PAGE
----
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The French Elections

05/03/02 12:00AM By Olin Robison
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The French go to the polls this next Sunday to elect a President. On Wednesday of this week, over a million people were out in the streets of Paris, mostly in protest. They weren't protesting the election itself. They were protesting one of the two candidates. But first, a bit of recent history.

The French presidential election process is separate from their elections for parliament a stand alone election, if you will. The first round, conducted two weeks ago, is something of a free for all: fifteen to twenty candidates are not uncommon. The top two vote-getters then face each other in a runoff, which this time, is next Sunday.

The broadly held assumption going into the first round was that the incumbent, Jacques Chirac the center-right candidate, would in the runoff face Lionel Jospin, the center-left candidate. The first round election did not produce the expected result. Chirac did indeed come in first but with an embarrassingly small percentage just under 20%. Jospin came in third and was therefore eliminated.

The second place finisher was Jean-Marie Le Pen the ultra rightwing, ultra nationalist, perennial candidate. The result provoked big headlines of "Shame", "Earthquake," and "No" in the French press. The Economist, the weekly news magazine published in London, put a picture of Le Pen on the cover with the bold headline, "France's Shame." Some of those people in the streets of Paris this week were pro-Le Pen but the overwhelming majority were there in protest against his being in the runoff. It is highly probable that Chirac will overwhelmingly be reelected.

But it will be something of a distortion. Chirac is not all that popular; over the last couple of years he has been the brunt of numerous charges of serious corruption and the subject of several investigations dating back to his days as Mayor of Paris. But he will win anyway. There were lots of signs this week which said, "Better the crook than the fascist." It is hardly a ringing or enthusiastic endorsement.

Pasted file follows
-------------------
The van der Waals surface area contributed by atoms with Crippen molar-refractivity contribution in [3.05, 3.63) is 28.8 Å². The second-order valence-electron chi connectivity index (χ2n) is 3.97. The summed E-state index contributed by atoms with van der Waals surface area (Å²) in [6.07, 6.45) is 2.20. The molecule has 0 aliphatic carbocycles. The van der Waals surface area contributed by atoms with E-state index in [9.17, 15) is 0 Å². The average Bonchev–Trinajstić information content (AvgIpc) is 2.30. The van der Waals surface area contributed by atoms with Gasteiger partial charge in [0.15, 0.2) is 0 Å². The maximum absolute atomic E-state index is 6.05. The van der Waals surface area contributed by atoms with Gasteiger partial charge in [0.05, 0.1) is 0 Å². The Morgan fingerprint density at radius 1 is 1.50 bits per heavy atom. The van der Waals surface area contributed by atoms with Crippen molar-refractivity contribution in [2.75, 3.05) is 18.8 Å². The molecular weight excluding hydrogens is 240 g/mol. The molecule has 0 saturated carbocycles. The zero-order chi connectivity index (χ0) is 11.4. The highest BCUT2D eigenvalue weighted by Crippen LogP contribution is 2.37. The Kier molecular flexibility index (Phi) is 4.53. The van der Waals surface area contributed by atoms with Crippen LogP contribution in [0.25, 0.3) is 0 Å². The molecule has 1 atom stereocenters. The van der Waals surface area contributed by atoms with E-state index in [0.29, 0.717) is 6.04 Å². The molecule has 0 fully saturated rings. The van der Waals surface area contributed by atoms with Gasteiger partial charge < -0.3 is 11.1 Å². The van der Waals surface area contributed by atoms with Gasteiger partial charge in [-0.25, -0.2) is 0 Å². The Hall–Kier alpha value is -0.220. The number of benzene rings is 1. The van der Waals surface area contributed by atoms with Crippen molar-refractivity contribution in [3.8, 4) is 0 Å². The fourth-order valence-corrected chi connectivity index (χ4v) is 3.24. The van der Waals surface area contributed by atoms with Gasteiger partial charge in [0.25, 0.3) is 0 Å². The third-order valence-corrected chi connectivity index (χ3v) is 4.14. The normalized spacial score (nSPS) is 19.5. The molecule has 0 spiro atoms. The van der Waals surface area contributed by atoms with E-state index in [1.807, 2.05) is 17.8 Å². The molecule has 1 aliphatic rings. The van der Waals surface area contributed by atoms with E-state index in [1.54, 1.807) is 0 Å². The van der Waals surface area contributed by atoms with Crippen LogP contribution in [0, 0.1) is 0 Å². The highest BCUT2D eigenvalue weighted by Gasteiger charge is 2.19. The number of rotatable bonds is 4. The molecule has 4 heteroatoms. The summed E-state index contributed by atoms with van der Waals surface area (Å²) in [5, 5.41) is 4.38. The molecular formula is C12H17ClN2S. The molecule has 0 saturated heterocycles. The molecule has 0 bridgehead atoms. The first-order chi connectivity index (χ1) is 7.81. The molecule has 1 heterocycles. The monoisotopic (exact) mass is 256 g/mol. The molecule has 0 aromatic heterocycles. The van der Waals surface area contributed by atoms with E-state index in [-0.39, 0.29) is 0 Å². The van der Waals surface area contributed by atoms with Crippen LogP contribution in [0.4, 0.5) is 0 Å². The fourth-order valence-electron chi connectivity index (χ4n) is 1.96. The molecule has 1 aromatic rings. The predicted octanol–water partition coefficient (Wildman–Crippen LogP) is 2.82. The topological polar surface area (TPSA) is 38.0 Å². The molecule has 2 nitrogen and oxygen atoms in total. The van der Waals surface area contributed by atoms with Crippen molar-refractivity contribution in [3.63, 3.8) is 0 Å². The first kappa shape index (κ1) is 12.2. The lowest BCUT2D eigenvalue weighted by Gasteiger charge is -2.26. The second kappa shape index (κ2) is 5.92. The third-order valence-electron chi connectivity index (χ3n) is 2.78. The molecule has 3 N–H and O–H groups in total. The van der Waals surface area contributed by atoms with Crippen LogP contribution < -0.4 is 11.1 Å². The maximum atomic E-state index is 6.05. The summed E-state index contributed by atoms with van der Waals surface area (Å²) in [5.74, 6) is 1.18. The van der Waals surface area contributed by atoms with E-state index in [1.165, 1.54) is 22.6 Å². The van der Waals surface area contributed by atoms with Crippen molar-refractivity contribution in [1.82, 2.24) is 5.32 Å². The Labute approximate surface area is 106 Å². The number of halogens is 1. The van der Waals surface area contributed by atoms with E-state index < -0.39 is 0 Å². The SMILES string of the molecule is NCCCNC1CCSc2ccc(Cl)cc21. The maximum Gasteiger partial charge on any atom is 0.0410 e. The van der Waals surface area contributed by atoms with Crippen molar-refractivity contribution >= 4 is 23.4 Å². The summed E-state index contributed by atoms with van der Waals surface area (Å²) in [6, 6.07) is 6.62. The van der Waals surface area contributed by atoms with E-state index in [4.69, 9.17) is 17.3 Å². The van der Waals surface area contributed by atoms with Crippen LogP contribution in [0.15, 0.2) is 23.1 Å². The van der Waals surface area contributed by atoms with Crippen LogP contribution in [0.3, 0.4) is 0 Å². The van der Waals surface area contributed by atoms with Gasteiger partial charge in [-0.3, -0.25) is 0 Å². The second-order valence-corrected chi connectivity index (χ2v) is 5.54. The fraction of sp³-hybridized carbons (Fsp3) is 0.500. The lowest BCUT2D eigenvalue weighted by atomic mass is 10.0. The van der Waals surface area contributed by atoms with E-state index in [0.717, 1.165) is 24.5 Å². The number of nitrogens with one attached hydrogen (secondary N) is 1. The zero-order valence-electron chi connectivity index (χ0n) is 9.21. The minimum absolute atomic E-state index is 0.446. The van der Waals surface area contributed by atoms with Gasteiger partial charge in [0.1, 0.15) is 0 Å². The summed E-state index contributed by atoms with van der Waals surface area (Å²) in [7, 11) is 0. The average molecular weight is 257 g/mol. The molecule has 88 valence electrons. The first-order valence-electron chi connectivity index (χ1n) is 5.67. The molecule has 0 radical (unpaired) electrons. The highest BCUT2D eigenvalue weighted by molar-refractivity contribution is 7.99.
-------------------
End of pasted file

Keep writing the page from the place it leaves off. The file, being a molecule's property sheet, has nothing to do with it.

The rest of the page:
Meanwhile, Le Pen makes Pat Buchanan look like a raving liberal. He, Le Pen, is profoundly anti-immigration, saying that there are too many people in France who aren't French. He has announced that he would withdraw France from the European Union and withdraw from the new common currency. He is widely labeled as anti-Semitic and is openly and unapologetically racist in his pronouncements about the many North Africans living in France.

Despite all this, he is a brilliant political campaigner. He is to current French politics what the late George Wallace was to American politics thirty or so years ago. Le Pen won't get elected but he probably will succeed in pulling the center of French politics toward the right.

What will not happen however, is any really constructive move toward addressing the issues of race and ethnicity that bedevil France and several other European countries. For all of America's problems that stem from racial issues, there has nonetheless been a protracted public discussion about such matters with a host of constructive changes over the last couple of generations. Not so in France.

So stay tuned. Chirac will get reelected but the circumstances that created this so-called "earthquake" in French politics will remain. Sunday's elections will produce a winner but no solutions. This is just the beginning.

This is Olin Robison.

Olin Robison is president of the Salzburg Seminar, located in Middlebury, Vermont and Salzburg, Austria. Listen to more of Olin's commentaries online at Salzburg Seminar.
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